The Real Gidget

She doesn't ride the California waves much anymore, but Kathy Kohner Zuckerman still holds tight to the longboard that made her--and surfing--famous.

By Paige Porter

In her Pacific Palisades home, not far from where she learned to surf, the real Gidget grows nostalgic. In her hands is a diary from 1956, when the only thing that mattered was the size of the waves.

Learning to surf: "I often wandered to the pier at Malibu and watched the boys surfing there. I decided I must have my own board, so I bought one from Mike Doyle for $35. I went out with the fellows every day and I taught myself how to surf. It was very physical, very demanding, but I felt a high every time. Then I'd come home at night and write about it."

That name: "All the fellows had nicknames in Malibu: Moondoggie, Golden Boy, Beetle, the Jaw. One day one of the guys called me 'Gidget.' He said I was a girl and a midget. [She's 5 feet, 1 inch tall.] The name stuck."

Novel idea: "My father was a screenwriter, and a good listener, too. I had grown so fascinated with this culture at Malibu Point that one day I told him I wanted to write a story about it. He suggested I tell him the details and he'd write it. And he did―in six short weeks. My father was Czechoslovakian, and I still think it's amazing that he so aptly captured a piece of American culture."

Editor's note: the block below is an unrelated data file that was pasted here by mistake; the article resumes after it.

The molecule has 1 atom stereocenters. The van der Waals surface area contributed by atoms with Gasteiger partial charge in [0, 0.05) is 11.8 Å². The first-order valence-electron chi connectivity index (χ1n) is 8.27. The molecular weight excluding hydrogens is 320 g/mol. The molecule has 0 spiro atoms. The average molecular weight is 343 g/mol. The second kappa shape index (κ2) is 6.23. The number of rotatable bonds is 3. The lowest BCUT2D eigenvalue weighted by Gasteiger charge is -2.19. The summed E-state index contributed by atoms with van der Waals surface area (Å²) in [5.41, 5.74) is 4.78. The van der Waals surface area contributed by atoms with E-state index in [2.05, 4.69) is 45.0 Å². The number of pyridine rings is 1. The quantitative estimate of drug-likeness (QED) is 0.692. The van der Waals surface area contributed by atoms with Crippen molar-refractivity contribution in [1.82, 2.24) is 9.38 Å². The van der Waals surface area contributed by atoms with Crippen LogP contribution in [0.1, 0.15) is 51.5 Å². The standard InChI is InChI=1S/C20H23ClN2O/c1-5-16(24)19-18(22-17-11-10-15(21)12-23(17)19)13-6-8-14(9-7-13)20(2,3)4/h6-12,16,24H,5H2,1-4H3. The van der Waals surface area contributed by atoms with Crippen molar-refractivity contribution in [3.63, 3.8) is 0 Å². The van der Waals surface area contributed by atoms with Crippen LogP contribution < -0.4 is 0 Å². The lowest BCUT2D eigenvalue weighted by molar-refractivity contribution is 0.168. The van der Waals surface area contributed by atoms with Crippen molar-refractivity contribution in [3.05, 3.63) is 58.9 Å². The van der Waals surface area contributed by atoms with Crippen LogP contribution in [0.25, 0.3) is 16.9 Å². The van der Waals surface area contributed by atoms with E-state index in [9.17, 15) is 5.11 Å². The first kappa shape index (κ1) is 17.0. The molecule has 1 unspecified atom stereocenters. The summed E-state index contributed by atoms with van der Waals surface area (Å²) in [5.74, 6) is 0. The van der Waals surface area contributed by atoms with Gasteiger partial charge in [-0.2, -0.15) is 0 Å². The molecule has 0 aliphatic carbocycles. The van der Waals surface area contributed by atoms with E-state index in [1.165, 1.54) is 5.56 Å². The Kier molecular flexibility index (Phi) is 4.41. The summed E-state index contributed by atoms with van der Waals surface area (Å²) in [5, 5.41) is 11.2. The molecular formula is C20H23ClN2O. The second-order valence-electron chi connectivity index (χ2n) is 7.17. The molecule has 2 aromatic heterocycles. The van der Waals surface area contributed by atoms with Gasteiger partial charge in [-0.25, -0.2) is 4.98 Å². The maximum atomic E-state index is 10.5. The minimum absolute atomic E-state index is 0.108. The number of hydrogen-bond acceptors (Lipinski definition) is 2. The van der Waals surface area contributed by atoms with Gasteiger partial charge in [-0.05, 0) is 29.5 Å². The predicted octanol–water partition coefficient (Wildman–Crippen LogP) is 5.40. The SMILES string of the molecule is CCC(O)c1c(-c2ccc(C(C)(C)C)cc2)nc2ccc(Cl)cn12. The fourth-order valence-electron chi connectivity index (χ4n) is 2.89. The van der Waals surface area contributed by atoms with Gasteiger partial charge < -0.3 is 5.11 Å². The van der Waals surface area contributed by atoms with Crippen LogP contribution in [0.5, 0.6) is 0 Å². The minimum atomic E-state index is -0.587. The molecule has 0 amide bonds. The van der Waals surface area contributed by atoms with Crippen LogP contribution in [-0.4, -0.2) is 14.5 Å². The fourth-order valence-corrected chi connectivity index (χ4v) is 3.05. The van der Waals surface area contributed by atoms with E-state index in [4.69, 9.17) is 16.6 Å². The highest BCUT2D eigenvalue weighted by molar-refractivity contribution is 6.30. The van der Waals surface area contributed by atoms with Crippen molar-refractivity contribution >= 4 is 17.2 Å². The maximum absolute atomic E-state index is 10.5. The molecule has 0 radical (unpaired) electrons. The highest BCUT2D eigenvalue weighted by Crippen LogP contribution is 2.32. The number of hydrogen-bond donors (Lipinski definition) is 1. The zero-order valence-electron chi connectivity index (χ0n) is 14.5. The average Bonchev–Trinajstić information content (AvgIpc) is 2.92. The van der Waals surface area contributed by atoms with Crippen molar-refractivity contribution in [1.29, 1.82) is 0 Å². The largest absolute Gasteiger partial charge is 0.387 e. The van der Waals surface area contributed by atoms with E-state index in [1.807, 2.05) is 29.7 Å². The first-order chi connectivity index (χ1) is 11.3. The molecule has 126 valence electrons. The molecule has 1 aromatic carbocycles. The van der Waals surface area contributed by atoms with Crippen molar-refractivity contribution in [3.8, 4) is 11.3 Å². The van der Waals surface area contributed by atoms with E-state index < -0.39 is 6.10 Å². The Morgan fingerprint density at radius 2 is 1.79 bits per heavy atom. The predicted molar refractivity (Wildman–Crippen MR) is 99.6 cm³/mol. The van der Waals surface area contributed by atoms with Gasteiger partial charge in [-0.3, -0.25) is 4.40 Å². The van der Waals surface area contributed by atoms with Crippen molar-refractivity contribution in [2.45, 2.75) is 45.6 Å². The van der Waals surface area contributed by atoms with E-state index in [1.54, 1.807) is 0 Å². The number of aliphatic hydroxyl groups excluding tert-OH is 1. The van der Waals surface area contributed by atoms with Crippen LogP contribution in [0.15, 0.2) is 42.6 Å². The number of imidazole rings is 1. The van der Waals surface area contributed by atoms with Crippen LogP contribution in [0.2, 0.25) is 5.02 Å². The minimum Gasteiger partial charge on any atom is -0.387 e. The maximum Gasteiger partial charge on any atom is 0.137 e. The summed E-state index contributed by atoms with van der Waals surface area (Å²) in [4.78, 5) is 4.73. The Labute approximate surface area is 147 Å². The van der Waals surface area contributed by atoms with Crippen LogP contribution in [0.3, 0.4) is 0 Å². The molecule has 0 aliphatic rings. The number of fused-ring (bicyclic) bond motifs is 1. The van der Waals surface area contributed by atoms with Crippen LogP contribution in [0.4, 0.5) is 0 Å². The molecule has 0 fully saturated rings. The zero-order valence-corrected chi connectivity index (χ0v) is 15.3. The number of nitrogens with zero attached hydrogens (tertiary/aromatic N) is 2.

Gidget fame: "After the book came out, and then the movie and TV show, everything changed in Malibu. It became such a popular spot. As uncomfortable as the attention made me feel, now I embrace it, simply because the book [recently re-released] and its story keep my father alive for me."

Grown-up Gidget: "I surfed at Waikiki on my 60th birthday, but I don't ride the waves much anymore. I spend most of my time up at Duke's Malibu, a restaurant with a surfer theme. I'm a hostess there, and I love every minute of it. It keeps me talking about this wonderful adventure."

Around The Web